If you are suffering from a running related injury right now, don't worry, you aren't alone. In fact, statistically, one of your running friends is probably injured right now as well. About 60% of all runners get injured in some way, shape, or form each year. Since running is the number one participant sport in the world, that is a bunch of hurt people limping around. I wanted to talk about some of the more common injuries, how to prevent them, and what to do if you just so happen to get one.
1. Plantar Fasciitis - Some even wince at the name, Plantar Fasciitis, or PF for short, is the tightening and tearing of your Plantar Fascia, which is located on the bottom of your foot, originating on the bottom of your heel bone extending down toward your toes.
How do I get it? PF is often brought on by extended weight bearing exercise. If you're running excessively, hitting with 2-3 times your body weight every step, PF could be right around the corner waiting for you to not stretch so it can come in and bite on that heel. If you know someone who has it that doesn't run, a high BMI is often times the cause of PF in non-runners.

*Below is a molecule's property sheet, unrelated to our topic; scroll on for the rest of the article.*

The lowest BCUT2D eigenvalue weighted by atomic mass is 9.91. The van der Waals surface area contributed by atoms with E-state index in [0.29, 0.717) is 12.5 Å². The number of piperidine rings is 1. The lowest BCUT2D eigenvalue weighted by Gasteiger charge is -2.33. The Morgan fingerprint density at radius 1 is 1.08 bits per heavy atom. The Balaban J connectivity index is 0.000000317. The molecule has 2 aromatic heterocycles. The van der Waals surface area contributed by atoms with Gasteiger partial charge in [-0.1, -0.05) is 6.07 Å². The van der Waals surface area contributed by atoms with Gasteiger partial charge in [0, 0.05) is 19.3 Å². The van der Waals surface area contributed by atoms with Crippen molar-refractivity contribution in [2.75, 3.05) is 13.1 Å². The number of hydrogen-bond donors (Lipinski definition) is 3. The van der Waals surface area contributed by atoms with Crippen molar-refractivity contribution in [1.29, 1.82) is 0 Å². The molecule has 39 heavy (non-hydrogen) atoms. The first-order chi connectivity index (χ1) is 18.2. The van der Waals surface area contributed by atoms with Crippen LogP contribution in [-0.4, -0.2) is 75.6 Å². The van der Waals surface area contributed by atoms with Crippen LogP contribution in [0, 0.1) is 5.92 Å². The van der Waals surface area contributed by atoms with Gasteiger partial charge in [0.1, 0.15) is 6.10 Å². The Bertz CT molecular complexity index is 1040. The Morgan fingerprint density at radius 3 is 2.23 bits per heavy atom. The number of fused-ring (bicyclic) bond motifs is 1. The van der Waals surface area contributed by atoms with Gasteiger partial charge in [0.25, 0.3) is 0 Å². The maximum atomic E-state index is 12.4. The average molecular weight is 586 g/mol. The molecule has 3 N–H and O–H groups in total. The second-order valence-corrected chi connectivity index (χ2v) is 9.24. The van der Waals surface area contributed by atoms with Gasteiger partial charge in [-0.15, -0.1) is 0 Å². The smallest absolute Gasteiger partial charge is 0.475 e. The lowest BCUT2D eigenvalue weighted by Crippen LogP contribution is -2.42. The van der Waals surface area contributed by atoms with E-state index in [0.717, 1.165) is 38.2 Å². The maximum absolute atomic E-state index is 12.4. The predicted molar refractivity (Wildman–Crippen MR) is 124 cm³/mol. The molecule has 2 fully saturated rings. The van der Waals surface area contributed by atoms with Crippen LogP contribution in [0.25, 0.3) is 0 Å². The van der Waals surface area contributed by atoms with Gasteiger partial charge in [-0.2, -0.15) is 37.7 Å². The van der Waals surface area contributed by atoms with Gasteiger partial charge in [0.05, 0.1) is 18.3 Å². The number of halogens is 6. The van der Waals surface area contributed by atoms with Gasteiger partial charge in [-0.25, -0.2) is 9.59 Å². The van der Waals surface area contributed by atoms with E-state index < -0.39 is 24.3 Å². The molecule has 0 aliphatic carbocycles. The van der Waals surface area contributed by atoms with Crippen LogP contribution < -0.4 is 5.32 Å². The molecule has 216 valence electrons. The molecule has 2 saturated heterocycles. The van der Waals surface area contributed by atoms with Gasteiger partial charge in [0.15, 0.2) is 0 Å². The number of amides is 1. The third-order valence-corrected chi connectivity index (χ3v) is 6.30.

How do I know if I have it? Trust me, you will know. You will have a shooting pain in your heel or arch that is especially bad in the morning. Another symptom commonly found with pain is the loss of flexibility of bending your toes toward your shin, called dorsiflexion.
Warning! Plantar Fasciitis can last years, so if you feel a little pain you think might be the start of something, seek the advice of a podiatrist right away to diagnose you. The sooner you start stretching and trying to heal your foot, the better.
2. Iliotibial Band Syndrome (ITBS) - Another one of those injuries that makes you feel sick just thinking about it. ITBS is the inflammation of your IT band, which is a big V-shaped tendon starting at your hip and shrinking down connecting to the outside bottom of your knee.
How do I get it? Common ways to get ITBS are running on a banked surface (lateral or vertical) repeatedly, inadequate stretching, lack of cross-training (like swimming or cycling), and even having the wrong type of running shoes.
How do I know if I have it? You will likely feel a sharp pain where the IT band connects to your muscles, either in your hip, or on the lateral (outside) side of your knee. Knee pain is more common with runners, but it's not impossible to get some hip pain. A typical ITBS pain won't start immediately during your workout, it will get worse as time goes on. Often time I hear people complaining about a pain in their knee about 2 miles into a workout and instantly ITBS pops into my head. That is a tell-tale sign you have it, you don't feel it at first but it consistently flares up after a couple of miles into your workout.